The next question I was asked to Mr. Noriaki Yuasa what was the most difficult challenges that you had to face and did you in fact have to get help from other people in order to solve the problem?

Noriaki pretty much says that none of us had any experience so there’s always disagreements all the time. Which kind of gave me the feeling that we might not be able to accomplish anything and Iris pretty much learning things as I went along. The one thing I like to mention is I like to go to different developing laboratories to see what it took to develop a film and what it took to add other elements or to remove them to edit it. This perhaps is probably my biggest challenge but I kept at it every single day so I learned at a very quick and rapid pace.

The next question I was asked to Noriaki is who designed the monster suits for Gamera’s enemies and what sort of thing were you looking for when you created the enemy monsters?

There was a certain amount of hesitation when it came to actually creating the monsters no one want the responsibility if the project didn’t succeed. The main thing about the suits or the creation of the suit is my concern was the fact that it fit the actor well and not restrict his movements too much. Also I wanted them to look evil but the actor inside was always a consideration. For example initially we’re on was a stand up on his hind legs but we found that the rigid nature of the blade like suit didn’t allow the actor to move very well in the suit if you were to stand up. So we decided to have we’re on crawl on all fours to increase his mobility. He was a good follow because he look like a sharp knife or guillotine something that would be dangerous for children to play with. However once we did get started creating the suits tons of ideas came out for creating new enemies and many suggestions that never made it onto the screen.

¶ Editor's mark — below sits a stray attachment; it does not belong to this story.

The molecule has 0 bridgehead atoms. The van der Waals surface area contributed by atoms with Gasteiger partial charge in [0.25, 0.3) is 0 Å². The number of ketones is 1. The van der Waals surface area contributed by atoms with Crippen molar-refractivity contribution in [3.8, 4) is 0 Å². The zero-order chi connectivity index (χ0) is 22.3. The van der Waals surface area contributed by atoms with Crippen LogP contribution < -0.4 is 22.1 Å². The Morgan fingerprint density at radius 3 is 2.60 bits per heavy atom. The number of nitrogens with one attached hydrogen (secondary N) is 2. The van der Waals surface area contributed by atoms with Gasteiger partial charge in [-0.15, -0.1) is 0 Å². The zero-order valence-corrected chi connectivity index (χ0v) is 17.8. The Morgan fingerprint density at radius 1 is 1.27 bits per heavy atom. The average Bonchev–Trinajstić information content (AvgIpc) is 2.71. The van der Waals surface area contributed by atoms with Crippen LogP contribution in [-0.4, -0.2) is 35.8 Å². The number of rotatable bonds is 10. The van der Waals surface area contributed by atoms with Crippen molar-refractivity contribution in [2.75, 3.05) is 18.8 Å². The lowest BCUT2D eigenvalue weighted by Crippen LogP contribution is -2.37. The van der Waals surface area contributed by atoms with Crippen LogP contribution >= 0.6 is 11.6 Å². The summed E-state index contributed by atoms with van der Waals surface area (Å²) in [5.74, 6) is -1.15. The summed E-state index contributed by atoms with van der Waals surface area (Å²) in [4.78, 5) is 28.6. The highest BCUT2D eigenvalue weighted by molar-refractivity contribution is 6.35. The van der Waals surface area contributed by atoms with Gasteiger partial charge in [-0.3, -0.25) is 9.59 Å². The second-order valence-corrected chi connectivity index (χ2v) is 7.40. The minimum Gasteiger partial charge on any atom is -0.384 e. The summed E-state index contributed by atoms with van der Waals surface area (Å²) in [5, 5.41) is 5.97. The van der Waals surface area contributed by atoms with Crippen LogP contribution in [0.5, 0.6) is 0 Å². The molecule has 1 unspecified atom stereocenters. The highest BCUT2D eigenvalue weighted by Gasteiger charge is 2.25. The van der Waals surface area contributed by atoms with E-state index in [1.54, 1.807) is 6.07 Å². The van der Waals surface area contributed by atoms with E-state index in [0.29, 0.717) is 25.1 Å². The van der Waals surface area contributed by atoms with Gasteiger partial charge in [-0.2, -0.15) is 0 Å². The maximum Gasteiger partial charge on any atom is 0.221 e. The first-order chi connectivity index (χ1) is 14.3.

The next question for Noriaki was asked does he have any personal favorites among the enemy monsters, ones that work really well and that you thought looked really good?

And his answer was he love them all.

The next question that was asked of Noriaki was there a rival between the Toho Company in the Daiei Film Company?

Noriaki’s reply was there really wasn’t that big of a rivalry just as Scott-San is “my sensei” when it comes to Annie’s English-speaking Godzilla was sort of Gamera sensei which makes sense.